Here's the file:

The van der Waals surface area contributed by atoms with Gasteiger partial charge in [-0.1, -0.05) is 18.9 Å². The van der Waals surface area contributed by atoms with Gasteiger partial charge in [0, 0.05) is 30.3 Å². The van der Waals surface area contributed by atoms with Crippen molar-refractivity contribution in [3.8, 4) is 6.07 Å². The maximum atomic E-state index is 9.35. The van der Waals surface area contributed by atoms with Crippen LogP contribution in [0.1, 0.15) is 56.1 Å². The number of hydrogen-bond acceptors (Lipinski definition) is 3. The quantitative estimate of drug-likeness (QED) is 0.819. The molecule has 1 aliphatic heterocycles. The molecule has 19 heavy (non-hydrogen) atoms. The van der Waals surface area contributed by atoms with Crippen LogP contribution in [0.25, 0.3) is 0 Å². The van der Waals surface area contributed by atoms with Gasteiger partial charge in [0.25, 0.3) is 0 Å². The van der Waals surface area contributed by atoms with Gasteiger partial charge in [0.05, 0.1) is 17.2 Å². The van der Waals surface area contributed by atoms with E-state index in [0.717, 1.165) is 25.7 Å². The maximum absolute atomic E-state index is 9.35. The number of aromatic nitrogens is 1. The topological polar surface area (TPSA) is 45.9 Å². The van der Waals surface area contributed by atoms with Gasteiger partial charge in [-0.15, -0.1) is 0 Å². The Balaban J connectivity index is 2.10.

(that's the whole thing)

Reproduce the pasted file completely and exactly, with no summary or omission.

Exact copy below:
The van der Waals surface area contributed by atoms with Gasteiger partial charge in [-0.1, -0.05) is 18.9 Å². The van der Waals surface area contributed by atoms with Gasteiger partial charge in [0, 0.05) is 30.3 Å². The van der Waals surface area contributed by atoms with Crippen molar-refractivity contribution in [3.8, 4) is 6.07 Å². The maximum atomic E-state index is 9.35. The van der Waals surface area contributed by atoms with Crippen LogP contribution in [0.1, 0.15) is 56.1 Å². The number of hydrogen-bond acceptors (Lipinski definition) is 3. The quantitative estimate of drug-likeness (QED) is 0.819. The molecule has 1 aliphatic heterocycles. The molecule has 19 heavy (non-hydrogen) atoms. The van der Waals surface area contributed by atoms with Crippen LogP contribution in [0.25, 0.3) is 0 Å². The van der Waals surface area contributed by atoms with Gasteiger partial charge in [0.25, 0.3) is 0 Å². The van der Waals surface area contributed by atoms with Gasteiger partial charge in [0.05, 0.1) is 17.2 Å². The van der Waals surface area contributed by atoms with E-state index in [0.717, 1.165) is 25.7 Å². The maximum absolute atomic E-state index is 9.35. The number of aromatic nitrogens is 1. The topological polar surface area (TPSA) is 45.9 Å². The van der Waals surface area contributed by atoms with Gasteiger partial charge in [-0.15, -0.1) is 0 Å². The Balaban J connectivity index is 2.10.